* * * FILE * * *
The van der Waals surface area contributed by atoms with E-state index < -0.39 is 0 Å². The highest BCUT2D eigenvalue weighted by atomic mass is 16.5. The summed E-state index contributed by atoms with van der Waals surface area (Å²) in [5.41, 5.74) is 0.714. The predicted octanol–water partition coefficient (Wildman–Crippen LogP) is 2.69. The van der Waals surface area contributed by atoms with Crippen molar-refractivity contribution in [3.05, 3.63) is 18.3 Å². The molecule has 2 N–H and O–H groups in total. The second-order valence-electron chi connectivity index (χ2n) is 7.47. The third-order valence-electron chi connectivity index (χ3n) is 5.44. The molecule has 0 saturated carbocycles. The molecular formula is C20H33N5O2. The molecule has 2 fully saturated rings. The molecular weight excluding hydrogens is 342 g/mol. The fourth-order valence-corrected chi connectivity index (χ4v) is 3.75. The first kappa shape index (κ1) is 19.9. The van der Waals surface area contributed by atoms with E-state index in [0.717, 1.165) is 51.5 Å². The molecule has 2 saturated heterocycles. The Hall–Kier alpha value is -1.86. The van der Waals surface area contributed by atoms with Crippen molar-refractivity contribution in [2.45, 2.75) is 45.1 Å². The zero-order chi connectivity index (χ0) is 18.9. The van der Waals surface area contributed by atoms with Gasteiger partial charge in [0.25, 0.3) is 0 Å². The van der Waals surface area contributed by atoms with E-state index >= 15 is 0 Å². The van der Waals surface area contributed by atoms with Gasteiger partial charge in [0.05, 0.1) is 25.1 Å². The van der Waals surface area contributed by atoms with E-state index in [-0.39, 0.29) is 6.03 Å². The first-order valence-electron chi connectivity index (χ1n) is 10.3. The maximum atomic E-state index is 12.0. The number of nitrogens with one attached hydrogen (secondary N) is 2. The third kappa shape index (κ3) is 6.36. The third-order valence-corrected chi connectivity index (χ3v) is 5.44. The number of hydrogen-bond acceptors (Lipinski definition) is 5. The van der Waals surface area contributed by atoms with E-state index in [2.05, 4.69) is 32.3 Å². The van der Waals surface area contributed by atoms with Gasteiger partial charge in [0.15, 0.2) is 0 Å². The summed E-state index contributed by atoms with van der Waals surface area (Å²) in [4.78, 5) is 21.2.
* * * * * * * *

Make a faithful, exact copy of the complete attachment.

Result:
The van der Waals surface area contributed by atoms with E-state index < -0.39 is 0 Å². The highest BCUT2D eigenvalue weighted by atomic mass is 16.5. The summed E-state index contributed by atoms with van der Waals surface area (Å²) in [5.41, 5.74) is 0.714. The predicted octanol–water partition coefficient (Wildman–Crippen LogP) is 2.69. The van der Waals surface area contributed by atoms with Crippen molar-refractivity contribution in [3.05, 3.63) is 18.3 Å². The molecule has 2 N–H and O–H groups in total. The second-order valence-electron chi connectivity index (χ2n) is 7.47. The third-order valence-electron chi connectivity index (χ3n) is 5.44. The molecule has 0 saturated carbocycles. The molecular formula is C20H33N5O2. The molecule has 2 fully saturated rings. The molecular weight excluding hydrogens is 342 g/mol. The fourth-order valence-corrected chi connectivity index (χ4v) is 3.75. The first kappa shape index (κ1) is 19.9. The van der Waals surface area contributed by atoms with E-state index in [0.717, 1.165) is 51.5 Å². The molecule has 2 saturated heterocycles. The Hall–Kier alpha value is -1.86. The van der Waals surface area contributed by atoms with Crippen molar-refractivity contribution in [2.45, 2.75) is 45.1 Å². The zero-order chi connectivity index (χ0) is 18.9. The van der Waals surface area contributed by atoms with Gasteiger partial charge in [0.25, 0.3) is 0 Å². The van der Waals surface area contributed by atoms with E-state index >= 15 is 0 Å². The van der Waals surface area contributed by atoms with Gasteiger partial charge in [0.05, 0.1) is 25.1 Å². The van der Waals surface area contributed by atoms with E-state index in [-0.39, 0.29) is 6.03 Å². The first-order valence-electron chi connectivity index (χ1n) is 10.3. The maximum atomic E-state index is 12.0. The number of nitrogens with one attached hydrogen (secondary N) is 2. The third kappa shape index (κ3) is 6.36. The third-order valence-corrected chi connectivity index (χ3v) is 5.44. The number of hydrogen-bond acceptors (Lipinski definition) is 5. The van der Waals surface area contributed by atoms with E-state index in [2.05, 4.69) is 32.3 Å². The van der Waals surface area contributed by atoms with Gasteiger partial charge in [0.15, 0.2) is 0 Å². The summed E-state index contributed by atoms with van der Waals surface area (Å²) in [4.78, 5) is 21.2.